It’s hard to think of anything that has created more division among American Jewry in recent years than the numerous local controversies surrounding eruv construction. This unfortunate situation is largely the result of misinformation about what the eruv represents, coupled with an unfortunate animus on the part of some non-Orthodox Jews toward their Orthodox brethren.
By taking a closer look at the situation, however, we see that much of the anger and hard feelings could easily be averted.
First, we take note of a recent article by Rabbi Levi Cooper of the Pardes Institute, “Establishing the Eruv, Establishing Unity,” which details the origins of the eruv, going back to the times of King Solomon.
Rabbi Cooper writes:
“The Talmud relates that King Solomon was responsible for two rabbinic institutions: Washing hands before eating bread and the eruv (Shabbat 14b)…. The most visible requirement [for an eruv] is the need for a fence to surround the area. The string between poles that encircles many Jewish communities is exactly that – a virtual fence constructed of a series of doorways.
“Another, less well-known requirement is a common kitchen. In cases of an eruv for a small number of families, each person would contribute some food to create the common kitchen. In a larger community where this is impractical, the common kitchen is set up in a different manner: community leaders legally acquire foodstuffs – generally matzot because of their shelf life – on behalf of all the community inhabitants. The joint ownership – even if people are not aware of it – affects a communal kitchen.”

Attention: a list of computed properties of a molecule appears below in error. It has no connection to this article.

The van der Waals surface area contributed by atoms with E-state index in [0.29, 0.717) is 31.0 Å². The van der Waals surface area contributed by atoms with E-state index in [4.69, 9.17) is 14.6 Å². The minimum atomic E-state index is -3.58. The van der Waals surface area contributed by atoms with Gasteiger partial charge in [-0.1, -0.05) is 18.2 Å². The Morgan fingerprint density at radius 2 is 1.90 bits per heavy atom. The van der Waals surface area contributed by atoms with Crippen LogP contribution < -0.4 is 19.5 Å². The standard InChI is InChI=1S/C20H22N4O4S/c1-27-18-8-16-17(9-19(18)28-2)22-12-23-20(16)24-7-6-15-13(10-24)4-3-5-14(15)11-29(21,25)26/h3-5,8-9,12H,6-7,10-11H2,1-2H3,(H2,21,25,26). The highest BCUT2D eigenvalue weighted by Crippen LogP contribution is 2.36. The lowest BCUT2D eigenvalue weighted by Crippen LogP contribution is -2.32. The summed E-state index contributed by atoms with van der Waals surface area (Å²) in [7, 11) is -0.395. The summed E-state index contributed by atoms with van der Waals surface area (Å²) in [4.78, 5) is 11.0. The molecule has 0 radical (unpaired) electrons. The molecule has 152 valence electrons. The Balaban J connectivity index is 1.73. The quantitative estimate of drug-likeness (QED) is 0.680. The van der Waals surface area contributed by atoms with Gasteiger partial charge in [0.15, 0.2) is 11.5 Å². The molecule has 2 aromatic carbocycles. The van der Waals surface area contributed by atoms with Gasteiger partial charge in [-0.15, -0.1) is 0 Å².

Rabbi Cooper adds:
“King Solomon demonstrated that the Jewish people has the power to join forces and be unified through a small amount of food contributed by each person or acquired on behalf of each person. This meager, seemingly insignificant contribution suffices to draw a common bond between the people and change the status of a semi-public domain.”
This past summer saw some legal rulings in Westhampton Beach, Long Island, that in effect allowed for the construction of lechies (strips used to represent doorposts) and the erection of an eruv for that community. The opposition to the effort was motivated in part by a group calling itself Jews Against the Eruv.
What that group failed to recognize is that the eruv is not a religious requirement exclusive to Orthodox Jews. Conservative Judaism in fact mandates an eruv for all its adherents. (One can only hope the Conservative rabbinate on Long Island will start taking a more proactive stance on this matter.)
A couple of years ago the Rabbinical Assembly, the international association of Conservative rabbis, published The Observant Life, edited by Rabbi Martin Cohen, which runs nearly a thousand pages and details in exceptionally clear language the practical application of Jewish law to everyday life.
In a chapter dealing with the eruv titled “Carrying on Shabbat” we read the following:
“One of the rabbinic categories of m’lakha is carrying objects from one domain to another. The rabbis of the Talmud understood the verse ‘Let no one leave one’s place on the seventh day’ (Exodus 16:29) to refer to the act of taking an object and moving it from one domain to another…. Observant Jews do not carry anything from one domain or area to another on Shabbat…. Not carrying any burden at all from one area to another can actually be quite burdensome on Shabbat. A parent, for instance, may find it far less burdensome to push a child in a stroller than to walk very slowly with that same child the half mile between home and synagogue. The rabbis acknowledged this difficulty and created a means of carrying from one place to another through the creation of an eruv, a symbolic mixing of domains or areas.